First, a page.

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Re: Working with other processes and programs

by Linuxboy (Novice)
on Sep 18, 2002 at 18:25 UTC ( #198946=note: print w/replies, xml ) Need Help??

in reply to Working with other processes and programs

Here are a few additional related details:

My pid is in $$ or is returned by getpgrp(0)

My parent's pid is getppid()

Launching a process and *not* waiting is done with fork but read the fork docs before using it because it doesn't work like you might expect... Using open instead of fork is probably a better choice much of the time.

Closing the opened handle without reading the output dumps the output to stdout. (this could be implementation specific??)

You can get the exit code of the child process from $? >>8


  • Comment on Re: Working with other processes and programs

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Re^2: Working with other processes and programs
by DeadPoet (Scribe) on Jan 09, 2011 at 15:49 UTC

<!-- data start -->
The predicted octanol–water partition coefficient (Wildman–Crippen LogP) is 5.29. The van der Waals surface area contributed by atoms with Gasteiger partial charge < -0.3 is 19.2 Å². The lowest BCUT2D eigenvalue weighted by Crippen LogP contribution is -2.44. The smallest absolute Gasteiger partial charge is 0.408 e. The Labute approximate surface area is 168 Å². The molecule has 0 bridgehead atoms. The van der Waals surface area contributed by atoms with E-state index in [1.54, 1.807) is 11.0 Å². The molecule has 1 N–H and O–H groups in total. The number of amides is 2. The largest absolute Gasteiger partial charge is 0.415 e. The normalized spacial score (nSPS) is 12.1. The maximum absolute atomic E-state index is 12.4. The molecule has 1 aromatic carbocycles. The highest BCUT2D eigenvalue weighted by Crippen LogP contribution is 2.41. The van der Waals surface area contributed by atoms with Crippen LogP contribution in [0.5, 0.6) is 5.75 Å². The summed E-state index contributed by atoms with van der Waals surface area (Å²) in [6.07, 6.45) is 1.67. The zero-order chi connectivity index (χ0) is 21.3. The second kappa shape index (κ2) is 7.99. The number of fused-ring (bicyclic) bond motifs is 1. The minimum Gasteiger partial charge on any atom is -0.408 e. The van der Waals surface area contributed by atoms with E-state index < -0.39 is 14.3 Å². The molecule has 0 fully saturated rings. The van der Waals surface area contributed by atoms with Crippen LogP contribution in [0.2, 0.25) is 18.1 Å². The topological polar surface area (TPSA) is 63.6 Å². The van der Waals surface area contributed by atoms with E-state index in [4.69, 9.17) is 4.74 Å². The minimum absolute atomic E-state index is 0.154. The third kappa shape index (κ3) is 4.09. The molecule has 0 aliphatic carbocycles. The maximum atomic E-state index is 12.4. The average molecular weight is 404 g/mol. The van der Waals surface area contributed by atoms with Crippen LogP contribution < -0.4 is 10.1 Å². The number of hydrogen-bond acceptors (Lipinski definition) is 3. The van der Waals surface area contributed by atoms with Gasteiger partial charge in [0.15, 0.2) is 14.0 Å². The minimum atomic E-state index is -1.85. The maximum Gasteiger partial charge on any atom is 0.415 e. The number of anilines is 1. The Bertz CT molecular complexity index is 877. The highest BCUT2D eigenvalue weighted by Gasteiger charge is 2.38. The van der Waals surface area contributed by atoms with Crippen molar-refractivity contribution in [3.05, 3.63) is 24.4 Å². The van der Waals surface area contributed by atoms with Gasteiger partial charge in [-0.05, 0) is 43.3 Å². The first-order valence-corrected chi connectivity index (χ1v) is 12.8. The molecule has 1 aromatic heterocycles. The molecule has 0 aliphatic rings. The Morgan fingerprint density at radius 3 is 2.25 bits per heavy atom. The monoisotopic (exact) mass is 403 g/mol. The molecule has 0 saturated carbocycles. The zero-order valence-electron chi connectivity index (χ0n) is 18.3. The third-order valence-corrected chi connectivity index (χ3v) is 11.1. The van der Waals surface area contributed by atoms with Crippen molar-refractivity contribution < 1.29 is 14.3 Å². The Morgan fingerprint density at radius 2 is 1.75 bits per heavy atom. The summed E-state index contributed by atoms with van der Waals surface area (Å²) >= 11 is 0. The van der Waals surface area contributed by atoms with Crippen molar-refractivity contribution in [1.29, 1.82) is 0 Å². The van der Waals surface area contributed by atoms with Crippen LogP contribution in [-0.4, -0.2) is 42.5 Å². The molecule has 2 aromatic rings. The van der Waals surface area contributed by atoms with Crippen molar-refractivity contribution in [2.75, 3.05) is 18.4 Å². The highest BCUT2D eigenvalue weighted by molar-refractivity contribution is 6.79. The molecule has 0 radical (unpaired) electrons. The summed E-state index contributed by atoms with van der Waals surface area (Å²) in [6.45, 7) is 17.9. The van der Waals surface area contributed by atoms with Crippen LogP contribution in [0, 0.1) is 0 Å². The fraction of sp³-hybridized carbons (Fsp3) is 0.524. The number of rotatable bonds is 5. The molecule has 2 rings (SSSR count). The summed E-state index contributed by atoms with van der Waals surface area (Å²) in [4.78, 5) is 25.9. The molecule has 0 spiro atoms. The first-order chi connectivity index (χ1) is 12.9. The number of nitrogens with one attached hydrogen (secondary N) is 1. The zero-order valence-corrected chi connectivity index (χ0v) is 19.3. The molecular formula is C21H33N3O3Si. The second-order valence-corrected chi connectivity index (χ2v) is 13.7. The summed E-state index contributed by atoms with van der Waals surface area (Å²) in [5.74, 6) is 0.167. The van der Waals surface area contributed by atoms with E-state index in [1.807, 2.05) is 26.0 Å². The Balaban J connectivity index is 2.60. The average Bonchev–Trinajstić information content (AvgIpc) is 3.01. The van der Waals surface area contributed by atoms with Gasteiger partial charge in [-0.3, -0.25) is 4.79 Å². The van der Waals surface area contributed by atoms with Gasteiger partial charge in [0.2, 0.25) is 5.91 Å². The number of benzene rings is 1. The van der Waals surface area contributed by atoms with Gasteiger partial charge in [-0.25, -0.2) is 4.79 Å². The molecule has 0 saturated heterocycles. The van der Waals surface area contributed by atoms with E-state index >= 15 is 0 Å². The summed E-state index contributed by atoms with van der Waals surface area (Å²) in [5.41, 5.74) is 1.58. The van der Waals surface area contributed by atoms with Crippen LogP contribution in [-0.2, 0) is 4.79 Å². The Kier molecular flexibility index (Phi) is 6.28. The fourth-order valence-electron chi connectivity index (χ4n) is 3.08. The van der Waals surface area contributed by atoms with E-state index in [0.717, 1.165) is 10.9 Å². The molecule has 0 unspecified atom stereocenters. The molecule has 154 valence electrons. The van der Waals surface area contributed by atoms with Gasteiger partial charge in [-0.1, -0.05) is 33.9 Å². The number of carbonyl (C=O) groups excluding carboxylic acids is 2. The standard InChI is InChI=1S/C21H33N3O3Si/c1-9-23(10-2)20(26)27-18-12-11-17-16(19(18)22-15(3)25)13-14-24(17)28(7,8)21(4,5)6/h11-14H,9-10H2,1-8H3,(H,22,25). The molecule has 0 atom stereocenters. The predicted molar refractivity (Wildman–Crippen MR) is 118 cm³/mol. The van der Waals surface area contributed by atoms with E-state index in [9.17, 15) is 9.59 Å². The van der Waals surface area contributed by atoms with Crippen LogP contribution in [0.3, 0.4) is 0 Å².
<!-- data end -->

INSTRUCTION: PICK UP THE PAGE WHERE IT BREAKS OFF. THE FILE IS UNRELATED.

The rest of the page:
Other thoughts to consider when evaluating return codes can include how the process was created. For example, if one uses the IPC::Open3 module to run the external command and the processes (pid) is killed using 'kill( 9, $pid )' the '$? >> 8' evaluation may result in 0. This is probably not the expected value, seeing how the processes was terminated. However, if one inspects the '${^CHILD_ERROR_NATIVE}' the result would show an exit value of 9.

    According to PerlDoc:

    If the filehandle came from a piped open, close returns false if one of the other syscalls involved fails or if its program exits with non-zero status. If the only problem was that the program exited non-zero, $! will be set to 0. Closing a pipe also waits for the process executing on the pipe to exit--in case you wish to look at the output of the pipe afterwards--and implicitly puts the exit status value of that command into $? and ${^CHILD_ERROR_NATIVE}.

    Admittedly this may be a result of how things are terminated, closed and cleaned up. But it is a thought to consider.

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